The universe
may have existed forever, according to a new model that applies quantum
correction terms to complement Einstein's theory of general relativity. The
model may also account for dark matter and dark energy, resolving multiple
problems at once.

The widely
accepted age of the universe, as estimated by general relativity, is 13.8
billion years.

In the beginning, everything in existence is thought to have occupied a single infinitely dense point, or singularity. Only after this point began to expand in a "Big Bang" did the universe officially begin.

In the beginning, everything in existence is thought to have occupied a single infinitely dense point, or singularity. Only after this point began to expand in a "Big Bang" did the universe officially begin.

Although the
Big Bang singularity arises directly and unavoidably from the mathematics of
general relativity, some scientists see it as problematic because the math can
explain only what happened immediately after—not at or before—the singularity.

"The Big Bang singularity is the most serious problem of general relativity because the laws of physics appear to break down there," Ahmed Farag Ali at Benha University and the Zewail City of Science and Technology, both in Egypt, told Phys.org.

Ali and
coauthor Saurya Das at the University of Lethbridge in Alberta, Canada, have
shown in a paper published in Physics Letters B that the Big Bang singularity
can be resolved by their new model in which the universe has no beginning and
no end.

**Old ideas revisited**
The
physicists emphasize that their quantum correction terms are not applied ad hoc
in an attempt to specifically eliminate the Big Bang singularity. Their work is
based on ideas by the theoretical physicist David Bohm, who is also known for
his contributions to the philosophy of physics.

Starting in the 1950s, Bohm explored replacing classical geodesics (the shortest path between two points on a curved surface) with quantum trajectories.

Starting in the 1950s, Bohm explored replacing classical geodesics (the shortest path between two points on a curved surface) with quantum trajectories.

In their
paper, Ali and Das applied these Bohmian trajectories to an equation developed
in the 1950s by physicist Amal Kumar Raychaudhuri at Presidency University in
Kolkata, India. Raychaudhuri was also Das's teacher when he was an
undergraduate student of that institution in the '90s.

Using the
quantum-corrected Raychaudhuri equation, Ali and Das derived quantum-corrected
Friedmann equations, which describe the expansion and evolution of universe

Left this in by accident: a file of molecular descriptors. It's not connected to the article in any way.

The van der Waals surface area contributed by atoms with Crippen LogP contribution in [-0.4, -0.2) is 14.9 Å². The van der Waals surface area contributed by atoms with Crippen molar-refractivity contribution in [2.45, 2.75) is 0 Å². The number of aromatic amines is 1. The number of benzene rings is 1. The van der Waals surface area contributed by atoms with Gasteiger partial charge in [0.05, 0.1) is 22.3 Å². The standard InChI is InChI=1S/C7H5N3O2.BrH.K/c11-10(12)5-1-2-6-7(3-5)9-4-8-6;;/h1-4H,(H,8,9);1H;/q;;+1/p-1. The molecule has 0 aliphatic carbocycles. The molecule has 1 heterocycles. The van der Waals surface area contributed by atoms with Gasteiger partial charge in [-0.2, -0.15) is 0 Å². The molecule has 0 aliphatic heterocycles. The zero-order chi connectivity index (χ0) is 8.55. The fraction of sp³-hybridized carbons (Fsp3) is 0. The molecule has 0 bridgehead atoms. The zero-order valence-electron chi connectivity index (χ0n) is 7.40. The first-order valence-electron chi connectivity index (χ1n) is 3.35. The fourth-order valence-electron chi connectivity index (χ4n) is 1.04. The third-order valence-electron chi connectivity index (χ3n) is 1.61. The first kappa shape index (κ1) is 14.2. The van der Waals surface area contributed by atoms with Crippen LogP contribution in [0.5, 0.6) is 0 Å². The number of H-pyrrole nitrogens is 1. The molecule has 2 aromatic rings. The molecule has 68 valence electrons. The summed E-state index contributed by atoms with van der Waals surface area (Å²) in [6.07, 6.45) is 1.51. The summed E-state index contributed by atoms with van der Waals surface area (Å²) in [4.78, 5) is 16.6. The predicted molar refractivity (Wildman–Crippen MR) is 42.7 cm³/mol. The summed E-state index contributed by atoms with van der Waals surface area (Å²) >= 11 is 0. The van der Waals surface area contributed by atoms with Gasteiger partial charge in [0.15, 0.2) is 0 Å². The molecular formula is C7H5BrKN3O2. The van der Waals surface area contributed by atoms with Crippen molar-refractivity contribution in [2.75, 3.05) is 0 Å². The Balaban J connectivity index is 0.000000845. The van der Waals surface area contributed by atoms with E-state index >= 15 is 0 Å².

(including the Big Bang) within the context of general relativity. Although
it's not a true theory of quantum gravity, the model does contain elements from
both quantum theory and general relativity. Ali and Das also expect their
results to hold even if and when a full theory of quantum gravity is
formulated.

**No singularities nor dark stuff**
In addition
to not predicting a Big Bang singularity, the new model does not predict a
"big crunch" singularity, either. In general relativity, one possible
fate of the universe is that it starts to shrink until it collapses in on
itself in a big crunch and becomes an infinitely dense point once again.

Ali and Das
explain in their paper that their model avoids singularities because of a key
difference between classical geodesics and Bohmian trajectories. Classical
geodesics eventually cross each other, and the points at which they converge
are singularities. In contrast, Bohmian trajectories never cross each other, so
singularities do not appear in the equations.

In
cosmological terms, the scientists explain that the quantum corrections can be
thought of as a cosmological constant term (without the need for dark energy)
and a radiation term. These terms keep the universe at a finite size, and
therefore give it an infinite age. The terms also make predictions that agree
closely with current observations of the cosmological constant and density of
the universe.

**New gravity particle**
In physical
terms, the model describes the universe as being filled with a quantum fluid.
The scientists propose that this fluid might be composed of
gravitons.

hypothetical massless particles that mediate the force of gravity. If they exist, gravitons are thought to play a key role in a theory of quantum gravity.

hypothetical massless particles that mediate the force of gravity. If they exist, gravitons are thought to play a key role in a theory of quantum gravity.

In a related
paper, Das and another collaborator, Rajat Bhaduri of McMaster University,
Canada, have lent further credence to this model. They show that gravitons can
form a Bose-Einstein condensate (named after Einstein and another Indian
physicist, Satyendranath Bose) at temperatures that were present in the
universe at all epochs.

Motivated by
the model's potential to resolve the Big Bang singularity and account for dark matter and dark energy, the physicists plan to analyze their model more
rigorously in the future. Their future work includes redoing their study while
taking into account small inhomogeneous and anisotropic perturbations, but they
do not expect small perturbations to significantly affect the results.

"It is satisfying to note that such straightforward corrections can potentially resolve so many issues at once,"Das said.

I think, the Density waves are causing the Time... Also, there should be new propagated waves of this kind by expansion, with every Planck Time period.

ReplyDeleteWe determine the duration of time according to how many of them have passed.